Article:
Thanks for your interest in my “Go Digital…” article in the October 2018 issue of QST magazine. The article text that I submitted to QST was way too long, about eight pages and QST’s limit for publication is five pages. I want to thank the article’s QST editor, Kai Siwiak, KE4PT, for doing a great job of trimming and massaging my submitted text down to size and getting the article in proper shape for publication in QST.
As mentioned above, there was extra info that we couldn’t include in the article that might be useful to those who want to construct the Go Digital interface. I’ve placed that info in the area below. Some is based on info that I would like to share with others, as well as responding to questions from readers of the article. With that as background, here we go, in no particular order.
The info below was last updated 09-Jan-2020
What USB Dongle Did You Use? – Or What Dongle Do You Like?
I tried several dongles for this project. My only limitation was that I stuck with dongles that cost less than $5. I got all of them, except one, on ebay.
The low cost dongle that I liked best is shown in the photo below. I’ve seen these on ebay on Buy-It-Now for anywhere from 80 cents to $4. Not all dongles that look like this on the outside are the exactly same on the inside, but they are fairly similar to each other. This particular dongle includes an LED that binks when connected to the computer. It’s a nice feature but the on/off current draw from the LED caused audio noise in my system. If you experience rhythmic periodic noise in the audio from the dongle that’s in cadence with the LED flashing, then remove the LED and see if that solves the noise problem. It does on the dongles I’m using.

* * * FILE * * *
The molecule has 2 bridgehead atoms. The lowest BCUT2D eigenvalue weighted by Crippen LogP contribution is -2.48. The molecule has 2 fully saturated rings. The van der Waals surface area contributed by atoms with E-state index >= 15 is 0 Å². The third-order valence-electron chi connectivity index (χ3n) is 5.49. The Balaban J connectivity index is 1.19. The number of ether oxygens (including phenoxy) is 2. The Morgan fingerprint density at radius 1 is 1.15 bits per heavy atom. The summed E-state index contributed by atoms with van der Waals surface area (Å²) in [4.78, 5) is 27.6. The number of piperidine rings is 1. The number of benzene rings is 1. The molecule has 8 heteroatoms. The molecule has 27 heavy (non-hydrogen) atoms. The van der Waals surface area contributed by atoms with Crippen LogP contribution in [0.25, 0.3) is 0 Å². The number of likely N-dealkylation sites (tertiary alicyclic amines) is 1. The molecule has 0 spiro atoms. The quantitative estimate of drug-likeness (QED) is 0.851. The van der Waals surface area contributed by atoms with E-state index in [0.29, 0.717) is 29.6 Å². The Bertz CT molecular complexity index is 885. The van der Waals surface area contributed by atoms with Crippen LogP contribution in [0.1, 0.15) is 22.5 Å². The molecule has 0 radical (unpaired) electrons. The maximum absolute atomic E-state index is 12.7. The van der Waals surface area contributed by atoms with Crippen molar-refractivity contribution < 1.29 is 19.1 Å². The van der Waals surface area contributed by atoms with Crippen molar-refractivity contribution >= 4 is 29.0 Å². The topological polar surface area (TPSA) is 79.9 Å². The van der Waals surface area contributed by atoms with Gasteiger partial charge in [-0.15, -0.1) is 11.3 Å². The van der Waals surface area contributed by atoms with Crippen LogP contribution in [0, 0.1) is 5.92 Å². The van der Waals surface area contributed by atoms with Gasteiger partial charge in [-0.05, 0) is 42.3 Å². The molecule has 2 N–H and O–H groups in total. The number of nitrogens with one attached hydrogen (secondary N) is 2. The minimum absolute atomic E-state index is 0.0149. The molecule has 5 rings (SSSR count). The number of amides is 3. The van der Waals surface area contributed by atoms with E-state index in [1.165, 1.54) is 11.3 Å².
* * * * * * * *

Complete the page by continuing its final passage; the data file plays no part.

Testing the USB Sound Dongle
When you get a dongle (or several dongles) in preparation for building this project, you should first test the audio input and output capabilities of the dongle as a standalone device, to ensure that it behaves as expected. Do some Googling and you will find MS Windowstm programs for sound cards that will function as an audio oscilloscope and signal generator. Two Windows programs that I found useful are Christian Zeitnitz’s Soundcard Scope ( https://www.zeitnitz.eu/scope_en ) and RingBell’s Tone Generator ( http://www.ringbell.co.uk/software/audio.htm ). With these programs, or similar programs, you can see how much audio AC voltage output you can get from the dongle audio output before clipping occurs with a low resistance load. Use the oscilloscope function to see how much audio AC voltage you can apply to the microphone input before it clips. An interesting thing about the white dongle that I used is that the Windows 10 device driver (that driver seems to be included as part of W10, I didn’t install any special drivers for this dongle) shows an option for AGC. With AGC option selected in the device driver the microphone input would clip with about 30 mV rms at the input, but with AGC option un-selected the dongle became fairly deaf, requiring about 1 V rms before clipping would occur.